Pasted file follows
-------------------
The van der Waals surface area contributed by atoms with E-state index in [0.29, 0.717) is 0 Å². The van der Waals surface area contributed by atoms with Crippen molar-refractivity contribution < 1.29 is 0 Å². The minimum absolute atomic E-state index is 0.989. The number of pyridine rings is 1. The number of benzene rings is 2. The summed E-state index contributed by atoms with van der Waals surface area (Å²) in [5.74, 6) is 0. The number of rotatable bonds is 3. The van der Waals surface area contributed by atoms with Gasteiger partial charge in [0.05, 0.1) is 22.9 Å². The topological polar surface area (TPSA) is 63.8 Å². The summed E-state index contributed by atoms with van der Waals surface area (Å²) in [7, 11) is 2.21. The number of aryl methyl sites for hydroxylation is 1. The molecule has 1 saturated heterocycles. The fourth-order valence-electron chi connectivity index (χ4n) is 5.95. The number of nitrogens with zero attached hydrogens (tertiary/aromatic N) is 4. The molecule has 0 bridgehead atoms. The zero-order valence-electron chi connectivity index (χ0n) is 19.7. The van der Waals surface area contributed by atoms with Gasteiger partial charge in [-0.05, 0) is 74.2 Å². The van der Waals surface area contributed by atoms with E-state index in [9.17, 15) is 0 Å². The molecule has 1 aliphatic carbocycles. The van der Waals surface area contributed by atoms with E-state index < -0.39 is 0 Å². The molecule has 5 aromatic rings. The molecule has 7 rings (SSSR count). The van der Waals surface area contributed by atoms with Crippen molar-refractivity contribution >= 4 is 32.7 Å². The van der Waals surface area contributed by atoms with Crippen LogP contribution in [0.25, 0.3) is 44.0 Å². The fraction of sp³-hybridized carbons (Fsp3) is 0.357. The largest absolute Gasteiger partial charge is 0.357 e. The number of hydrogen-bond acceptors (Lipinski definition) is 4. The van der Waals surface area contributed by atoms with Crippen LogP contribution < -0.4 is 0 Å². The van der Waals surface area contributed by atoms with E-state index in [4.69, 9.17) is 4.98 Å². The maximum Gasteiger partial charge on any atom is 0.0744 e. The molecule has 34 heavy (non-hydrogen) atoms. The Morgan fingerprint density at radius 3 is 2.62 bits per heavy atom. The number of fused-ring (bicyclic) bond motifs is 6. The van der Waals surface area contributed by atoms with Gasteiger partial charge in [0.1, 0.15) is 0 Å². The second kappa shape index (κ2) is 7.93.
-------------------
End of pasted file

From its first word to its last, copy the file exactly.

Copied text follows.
The van der Waals surface area contributed by atoms with E-state index in [0.29, 0.717) is 0 Å². The van der Waals surface area contributed by atoms with Crippen molar-refractivity contribution < 1.29 is 0 Å². The minimum absolute atomic E-state index is 0.989. The number of pyridine rings is 1. The number of benzene rings is 2. The summed E-state index contributed by atoms with van der Waals surface area (Å²) in [5.74, 6) is 0. The number of rotatable bonds is 3. The van der Waals surface area contributed by atoms with Gasteiger partial charge in [0.05, 0.1) is 22.9 Å². The topological polar surface area (TPSA) is 63.8 Å². The summed E-state index contributed by atoms with van der Waals surface area (Å²) in [7, 11) is 2.21. The number of aryl methyl sites for hydroxylation is 1. The molecule has 1 saturated heterocycles. The fourth-order valence-electron chi connectivity index (χ4n) is 5.95. The number of nitrogens with zero attached hydrogens (tertiary/aromatic N) is 4. The molecule has 0 bridgehead atoms. The zero-order valence-electron chi connectivity index (χ0n) is 19.7. The van der Waals surface area contributed by atoms with Gasteiger partial charge in [-0.05, 0) is 74.2 Å². The van der Waals surface area contributed by atoms with E-state index in [9.17, 15) is 0 Å². The molecule has 1 aliphatic carbocycles. The van der Waals surface area contributed by atoms with E-state index < -0.39 is 0 Å². The molecule has 5 aromatic rings. The molecule has 7 rings (SSSR count). The van der Waals surface area contributed by atoms with Crippen molar-refractivity contribution >= 4 is 32.7 Å². The van der Waals surface area contributed by atoms with Crippen LogP contribution in [0.25, 0.3) is 44.0 Å². The fraction of sp³-hybridized carbons (Fsp3) is 0.357. The largest absolute Gasteiger partial charge is 0.357 e. The number of hydrogen-bond acceptors (Lipinski definition) is 4. The van der Waals surface area contributed by atoms with Crippen LogP contribution < -0.4 is 0 Å². The van der Waals surface area contributed by atoms with E-state index in [4.69, 9.17) is 4.98 Å². The maximum Gasteiger partial charge on any atom is 0.0744 e. The molecule has 34 heavy (non-hydrogen) atoms. The Morgan fingerprint density at radius 3 is 2.62 bits per heavy atom. The number of fused-ring (bicyclic) bond motifs is 6. The van der Waals surface area contributed by atoms with Gasteiger partial charge in [0.1, 0.15) is 0 Å². The second kappa shape index (κ2) is 7.93.